Make Your Own Visually Wrangled Social Media Portal
Here’s a terrific way of pulling together all your points of contact and exposure on social media, new media and your own websites. It will give you one big, active sheet that will delight you if you’re a visual thinker – it’s Favorites or Bookmarks on visual steroids. And it won’t cost you a cent.
TreeSheets uses a nested grid with clustering approach to organizing information. Any cell can contain text, a picture, a web hyperlink, the path to a program in your PC. Or, a cell can contain more cells, and so on recursively which is where the ‘Tree’ in the name originates. Selected groups of cells can be zoomed into almost instantly, for easy viewing, or left zoomed out so that they take little space on the screen.
A web address in a cell can be opened easily by selecting the cell and pressing F5. I’ve colored these green in the example above, for easy recognition.
Together these capabilities provide a most powerful combination.
First download TreeSheets from treesheets.com and install it – it’s free and runs on Windows, Mac and Linux. Then start a new TreeSheet – you can accept the 10 x 10 grid that it always proposes to start with – and start building.
Visit each site that is important to you and group those that are related. So you might start with Twitter, for example, and visit associated sites like Tweetake, FriendorFollow, SocialOomph, and Twibes – whatever you use. Nearly all have a graphic somewhere on their web page that you can copy and paste into your TreeSheet: Right-click the image you want, and select Copy image. Then click a cell in your new TreeSheet and paste – the image will appear. You can scale it from within TreeSheets, but if you want just a portion of an image you may have to edit the image in external software.
Under the image, you will group related links and this will give you a quick visual cue for instant recognition.
You can click and type to enter text in a cell, or you can drag the favicon icon from your browser address bar to a cell. It will enter the URL for you. To go to that web page later, click on the cell and press the F5 function key.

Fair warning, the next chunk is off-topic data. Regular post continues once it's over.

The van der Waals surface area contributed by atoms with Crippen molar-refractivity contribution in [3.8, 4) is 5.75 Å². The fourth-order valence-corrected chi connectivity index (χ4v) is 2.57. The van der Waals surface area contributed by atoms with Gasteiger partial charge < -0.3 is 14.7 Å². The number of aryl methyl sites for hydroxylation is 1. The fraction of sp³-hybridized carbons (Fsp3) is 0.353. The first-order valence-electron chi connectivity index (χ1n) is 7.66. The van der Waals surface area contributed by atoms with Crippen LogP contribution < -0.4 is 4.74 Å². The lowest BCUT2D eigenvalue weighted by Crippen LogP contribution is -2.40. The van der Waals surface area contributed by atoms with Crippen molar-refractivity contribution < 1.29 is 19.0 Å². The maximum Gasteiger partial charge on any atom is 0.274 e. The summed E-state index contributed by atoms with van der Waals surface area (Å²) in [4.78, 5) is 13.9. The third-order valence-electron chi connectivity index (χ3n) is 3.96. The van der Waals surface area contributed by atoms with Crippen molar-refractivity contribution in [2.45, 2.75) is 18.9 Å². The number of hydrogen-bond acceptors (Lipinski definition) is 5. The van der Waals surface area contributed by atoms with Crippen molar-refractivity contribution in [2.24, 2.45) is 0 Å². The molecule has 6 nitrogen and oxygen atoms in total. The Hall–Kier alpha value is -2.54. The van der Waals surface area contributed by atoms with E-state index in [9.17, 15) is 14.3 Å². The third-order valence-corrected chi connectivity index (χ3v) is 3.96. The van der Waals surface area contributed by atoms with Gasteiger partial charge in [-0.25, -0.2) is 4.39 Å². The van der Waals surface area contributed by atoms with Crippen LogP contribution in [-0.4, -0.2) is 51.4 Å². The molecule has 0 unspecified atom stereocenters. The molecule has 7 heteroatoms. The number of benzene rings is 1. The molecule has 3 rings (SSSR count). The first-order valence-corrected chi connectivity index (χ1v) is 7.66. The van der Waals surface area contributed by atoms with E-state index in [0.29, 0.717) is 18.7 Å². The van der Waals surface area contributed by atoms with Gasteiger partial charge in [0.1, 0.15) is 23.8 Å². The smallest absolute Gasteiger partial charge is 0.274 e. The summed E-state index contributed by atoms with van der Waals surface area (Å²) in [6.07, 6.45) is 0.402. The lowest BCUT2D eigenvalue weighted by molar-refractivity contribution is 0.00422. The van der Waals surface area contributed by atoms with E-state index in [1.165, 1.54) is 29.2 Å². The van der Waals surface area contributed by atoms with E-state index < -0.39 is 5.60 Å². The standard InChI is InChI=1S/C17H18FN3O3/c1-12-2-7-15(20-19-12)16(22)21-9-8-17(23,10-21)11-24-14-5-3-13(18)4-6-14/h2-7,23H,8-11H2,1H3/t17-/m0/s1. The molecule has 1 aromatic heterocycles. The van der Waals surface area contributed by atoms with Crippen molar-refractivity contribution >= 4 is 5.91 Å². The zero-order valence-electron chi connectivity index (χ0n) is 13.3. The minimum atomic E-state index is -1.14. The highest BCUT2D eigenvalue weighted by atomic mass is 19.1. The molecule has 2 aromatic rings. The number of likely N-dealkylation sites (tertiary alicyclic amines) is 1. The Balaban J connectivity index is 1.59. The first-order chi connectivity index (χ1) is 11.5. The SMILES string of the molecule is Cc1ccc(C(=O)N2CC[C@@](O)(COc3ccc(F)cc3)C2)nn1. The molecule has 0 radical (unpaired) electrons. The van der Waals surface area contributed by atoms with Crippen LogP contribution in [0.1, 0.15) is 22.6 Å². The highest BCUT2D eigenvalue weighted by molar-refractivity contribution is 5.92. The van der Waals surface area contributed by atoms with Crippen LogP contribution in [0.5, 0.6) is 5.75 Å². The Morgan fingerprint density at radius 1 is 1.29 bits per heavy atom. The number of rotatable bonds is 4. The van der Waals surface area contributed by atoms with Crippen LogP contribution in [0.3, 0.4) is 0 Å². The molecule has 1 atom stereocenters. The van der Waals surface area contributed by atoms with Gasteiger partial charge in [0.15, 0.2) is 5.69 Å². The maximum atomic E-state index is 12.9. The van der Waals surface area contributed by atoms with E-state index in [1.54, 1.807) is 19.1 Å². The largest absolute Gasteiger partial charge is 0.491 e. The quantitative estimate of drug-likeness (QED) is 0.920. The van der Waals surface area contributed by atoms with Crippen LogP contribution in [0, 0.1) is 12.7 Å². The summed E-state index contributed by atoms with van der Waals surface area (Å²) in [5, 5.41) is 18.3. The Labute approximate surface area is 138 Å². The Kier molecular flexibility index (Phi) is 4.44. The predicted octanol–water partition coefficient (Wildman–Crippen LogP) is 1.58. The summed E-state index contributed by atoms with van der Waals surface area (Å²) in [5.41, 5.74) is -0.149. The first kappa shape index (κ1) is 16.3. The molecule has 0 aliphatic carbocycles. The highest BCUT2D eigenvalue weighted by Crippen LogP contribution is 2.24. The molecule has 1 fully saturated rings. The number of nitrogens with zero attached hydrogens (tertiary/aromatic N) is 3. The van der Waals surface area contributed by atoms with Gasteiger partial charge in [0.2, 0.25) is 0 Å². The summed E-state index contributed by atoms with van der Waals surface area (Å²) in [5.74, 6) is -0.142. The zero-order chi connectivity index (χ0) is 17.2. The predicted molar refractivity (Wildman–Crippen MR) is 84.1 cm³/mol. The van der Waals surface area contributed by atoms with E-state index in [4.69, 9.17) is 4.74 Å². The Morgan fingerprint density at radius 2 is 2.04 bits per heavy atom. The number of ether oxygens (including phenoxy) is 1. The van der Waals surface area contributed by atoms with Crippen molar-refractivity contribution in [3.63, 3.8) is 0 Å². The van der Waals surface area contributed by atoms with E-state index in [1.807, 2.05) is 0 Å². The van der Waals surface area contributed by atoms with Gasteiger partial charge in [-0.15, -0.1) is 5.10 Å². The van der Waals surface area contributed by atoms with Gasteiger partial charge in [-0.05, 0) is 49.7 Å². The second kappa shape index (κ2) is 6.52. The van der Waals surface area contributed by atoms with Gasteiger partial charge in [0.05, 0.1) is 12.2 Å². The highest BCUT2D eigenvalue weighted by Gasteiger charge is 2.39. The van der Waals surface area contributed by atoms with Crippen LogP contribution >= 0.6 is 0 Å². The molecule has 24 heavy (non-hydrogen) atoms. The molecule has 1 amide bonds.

What this means is that you save a lot of time by having a collection of associated web shortcuts keyed visually by images and ready for immediately opening the appropriate social networking or new media site.
How I got there
I tried many ways to tame the sea of links I swim in each day. I used to do this with shortcuts in folders, each folder being for one of the groups (say, Twitter-connected or Google-connected services) but you cannot see much at one time and there are few visual clues other than icons. Then I built a mind map with MindManager. That worked for a while, but so much of the map is space that you couldn’t view it all at one time, so to use it, I had to scroll, zoom and fold branches. Also – and this turned out to be crucial – MindManager was relatively slow to start up. Fair enough, it does many things that TreeSheets cannot, but for this I didn’t need them, and TreeSheets starts up *very* quickly: less than a second on my PC, even with all the images.
A web page could do the same job, of course, but with the time fiddling with tables or CSS and working on it every time something new came along, it’s just not flexible enough. A TreeSheet is much more intuitive and changes can be made very quickly.
And that’s it. Flip this on the screen at the start of the day, and run through your regular visits to sites and you’ll save yourself a bunch of time and effort.